BENGHAZI, Libya – The sudden collapse of Muammar al-Qaddafi's regime to militia columns from the western mountains and insurgent sleeper cells inside Tripoli has set off a night of celebration here in the rebels' capital in eastern Libya. But what comes after the jubilation dies down?
Much has been written about the difficulty that the rebel National Transitional Council (NTC) may have consolidating control over a post-Qaddafi Libya and the likelihood of splits -- possibly bloody ones --between the different factions of the rebel movement.
The fears are legitimate, but the situation is not quite as dangerous as some might believe. Here in Benghazi, the rebel government had a fairly easy time establishing its authority in February and March, thanks largely to a regionwide sense of neglect and persecution by the Qaddafi regime. The NTC was quickly recognized by Benghazi residents and other easterners as a legitimate government, and it also earned their respect by getting competent people into position to ensure that electricity was generated, gasoline was available at the pump, and stores were stocked with food.
But it's easy to be complacent in quiet Benghazi. Here and elsewhere, there are real concerns about post-Qaddafi stability.
First, among the rebels, there are lots of privately organized militias, or kitaeb -- 40-plus at last count. They are composed of mostly unpaid volunteers, usually from one particular town or region. The nucleus of one of the largest, Benghazi's 17 February Martyrs brigade, is a computer company. Several hours of tracer fire over Benghazi's skies last night, Aug. 21, bore witness to how many weapons are in private hands, and how much people like to fire them. They are bound together by group solidarity engendered by the fighting of some pretty hard battles, and though right now they say they just want to get rid of Qaddafi, rebel forces also frequently develop a strong sense of entitlement.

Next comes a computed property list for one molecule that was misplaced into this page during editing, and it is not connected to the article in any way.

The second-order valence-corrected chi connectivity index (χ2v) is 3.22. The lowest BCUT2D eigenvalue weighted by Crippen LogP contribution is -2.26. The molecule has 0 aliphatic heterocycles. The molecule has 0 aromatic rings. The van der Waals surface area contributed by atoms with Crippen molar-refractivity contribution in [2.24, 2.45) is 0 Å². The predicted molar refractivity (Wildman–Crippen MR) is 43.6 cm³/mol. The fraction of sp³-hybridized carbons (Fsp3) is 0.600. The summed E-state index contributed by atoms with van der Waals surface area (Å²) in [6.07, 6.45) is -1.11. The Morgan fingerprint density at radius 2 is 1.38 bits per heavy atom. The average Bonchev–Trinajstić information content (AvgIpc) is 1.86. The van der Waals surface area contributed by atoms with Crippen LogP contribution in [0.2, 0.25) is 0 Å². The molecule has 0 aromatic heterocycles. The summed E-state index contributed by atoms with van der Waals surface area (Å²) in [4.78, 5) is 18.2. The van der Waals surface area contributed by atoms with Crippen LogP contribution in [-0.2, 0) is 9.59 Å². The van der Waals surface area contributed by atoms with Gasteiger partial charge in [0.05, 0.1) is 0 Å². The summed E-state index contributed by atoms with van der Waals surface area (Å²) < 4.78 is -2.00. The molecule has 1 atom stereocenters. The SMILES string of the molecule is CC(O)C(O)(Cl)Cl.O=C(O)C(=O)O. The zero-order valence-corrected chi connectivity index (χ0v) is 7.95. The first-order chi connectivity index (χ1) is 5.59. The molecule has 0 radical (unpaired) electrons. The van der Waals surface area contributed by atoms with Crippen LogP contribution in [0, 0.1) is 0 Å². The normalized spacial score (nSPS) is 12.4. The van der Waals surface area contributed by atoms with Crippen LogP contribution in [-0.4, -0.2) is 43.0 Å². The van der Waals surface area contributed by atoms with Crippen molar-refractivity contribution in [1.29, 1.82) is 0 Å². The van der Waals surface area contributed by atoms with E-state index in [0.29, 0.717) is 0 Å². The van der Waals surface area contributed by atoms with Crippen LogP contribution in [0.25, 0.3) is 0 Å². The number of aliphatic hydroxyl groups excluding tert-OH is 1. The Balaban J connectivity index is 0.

The July 28 assassination of rebel commander Abdel Fattah Younes, apparently by katiba fighters with a personal grievance against him, has caused something of a backlash against katiba autonomy, and most militiamen in the east at least insist that they will either return to their jobs or join a new Libyan army. In the west, however, there appears to be some resentment against the Benghazi-based NTC for allegedly failing to give rebel bands there sufficient support.
Second, Qaddafi still has a base of support, or -- just as dangerously -- groups that will be perceived by the victorious rebels as bases of support. The NTC has tried to include as many different tribes as possible, and some of the larger groups allied to Qaddafi, like the Warfalla, are big enough that the perception of regime ties will simply be diluted by their numbers. It's going to be very difficult, however, to make the members of the colonel's own tribe, the Qaddafa, feel like they are full partners in the new Libya. The Qaddafa dominate the highly inconveniently located town of Sirte, which blocks the main east-west highway, and also share control over the oasis town of Sabha to the south. Sabha is a particularly dangerous spot because there was an uprising in June by the Awlad Suleiman tribe against the Qaddafa, and when two groups live in extremely close proximity and think each other a mutual threat, some very nasty violence can result.
Third, thanks to Qaddafi's obsession with a facade of direct democracy, Libya has no experience of party politics and competing interests. The NTC is a rather lawyerly bunch that often seems to lack political acumen. It engendered a lot of criticism last week for announcing an interim constitution, supposedly without proper consultation. Rebel officials argued that they needed to get a document out to be fully recognized by the United Nations and to get a hold of Qaddafi's frozen funds, but some saw the move as a complicated power play by NTC Deputy Chairman Abdel Hafiz Ghoga, who had announced the document.